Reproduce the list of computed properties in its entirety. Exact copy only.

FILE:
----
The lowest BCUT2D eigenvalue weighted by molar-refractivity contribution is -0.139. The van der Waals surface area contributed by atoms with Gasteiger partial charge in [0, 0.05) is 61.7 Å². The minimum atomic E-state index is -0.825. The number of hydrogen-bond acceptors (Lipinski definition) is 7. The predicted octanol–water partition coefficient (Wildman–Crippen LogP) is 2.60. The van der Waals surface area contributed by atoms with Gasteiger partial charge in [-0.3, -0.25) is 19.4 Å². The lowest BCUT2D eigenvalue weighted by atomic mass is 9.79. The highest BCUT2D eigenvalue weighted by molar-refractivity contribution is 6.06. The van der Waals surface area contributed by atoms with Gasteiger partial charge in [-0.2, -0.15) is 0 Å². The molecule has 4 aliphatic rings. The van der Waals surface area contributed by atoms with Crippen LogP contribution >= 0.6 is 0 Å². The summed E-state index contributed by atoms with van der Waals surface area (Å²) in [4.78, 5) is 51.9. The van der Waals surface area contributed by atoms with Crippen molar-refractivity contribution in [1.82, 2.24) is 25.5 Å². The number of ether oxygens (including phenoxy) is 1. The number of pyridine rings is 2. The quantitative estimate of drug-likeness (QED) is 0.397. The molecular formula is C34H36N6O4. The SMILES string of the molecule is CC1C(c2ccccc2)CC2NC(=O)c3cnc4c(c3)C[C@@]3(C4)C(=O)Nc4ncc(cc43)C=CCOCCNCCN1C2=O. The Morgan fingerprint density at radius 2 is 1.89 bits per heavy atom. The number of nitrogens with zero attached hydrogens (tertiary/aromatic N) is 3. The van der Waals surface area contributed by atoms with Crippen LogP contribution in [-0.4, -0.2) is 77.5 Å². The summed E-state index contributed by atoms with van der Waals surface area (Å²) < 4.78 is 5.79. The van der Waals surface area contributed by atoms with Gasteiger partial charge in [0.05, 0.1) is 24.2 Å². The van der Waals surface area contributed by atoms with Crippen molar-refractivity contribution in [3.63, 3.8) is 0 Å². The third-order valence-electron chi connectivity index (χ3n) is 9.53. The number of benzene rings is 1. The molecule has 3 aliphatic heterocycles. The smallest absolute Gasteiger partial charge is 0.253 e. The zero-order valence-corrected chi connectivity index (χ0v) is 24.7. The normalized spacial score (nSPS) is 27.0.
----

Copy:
The lowest BCUT2D eigenvalue weighted by molar-refractivity contribution is -0.139. The van der Waals surface area contributed by atoms with Gasteiger partial charge in [0, 0.05) is 61.7 Å². The minimum atomic E-state index is -0.825. The number of hydrogen-bond acceptors (Lipinski definition) is 7. The predicted octanol–water partition coefficient (Wildman–Crippen LogP) is 2.60. The van der Waals surface area contributed by atoms with Gasteiger partial charge in [-0.3, -0.25) is 19.4 Å². The lowest BCUT2D eigenvalue weighted by atomic mass is 9.79. The highest BCUT2D eigenvalue weighted by molar-refractivity contribution is 6.06. The van der Waals surface area contributed by atoms with Gasteiger partial charge in [-0.2, -0.15) is 0 Å². The molecule has 4 aliphatic rings. The van der Waals surface area contributed by atoms with Crippen LogP contribution >= 0.6 is 0 Å². The summed E-state index contributed by atoms with van der Waals surface area (Å²) in [4.78, 5) is 51.9. The van der Waals surface area contributed by atoms with Crippen molar-refractivity contribution in [1.82, 2.24) is 25.5 Å². The number of ether oxygens (including phenoxy) is 1. The number of pyridine rings is 2. The quantitative estimate of drug-likeness (QED) is 0.397. The molecular formula is C34H36N6O4. The SMILES string of the molecule is CC1C(c2ccccc2)CC2NC(=O)c3cnc4c(c3)C[C@@]3(C4)C(=O)Nc4ncc(cc43)C=CCOCCNCCN1C2=O. The Morgan fingerprint density at radius 2 is 1.89 bits per heavy atom. The number of nitrogens with zero attached hydrogens (tertiary/aromatic N) is 3. The van der Waals surface area contributed by atoms with Crippen LogP contribution in [-0.4, -0.2) is 77.5 Å². The summed E-state index contributed by atoms with van der Waals surface area (Å²) < 4.78 is 5.79. The van der Waals surface area contributed by atoms with Gasteiger partial charge in [0.05, 0.1) is 24.2 Å². The van der Waals surface area contributed by atoms with Crippen molar-refractivity contribution in [3.63, 3.8) is 0 Å². The third-order valence-electron chi connectivity index (χ3n) is 9.53. The number of benzene rings is 1. The molecule has 3 aliphatic heterocycles. The smallest absolute Gasteiger partial charge is 0.253 e. The zero-order valence-corrected chi connectivity index (χ0v) is 24.7. The normalized spacial score (nSPS) is 27.0.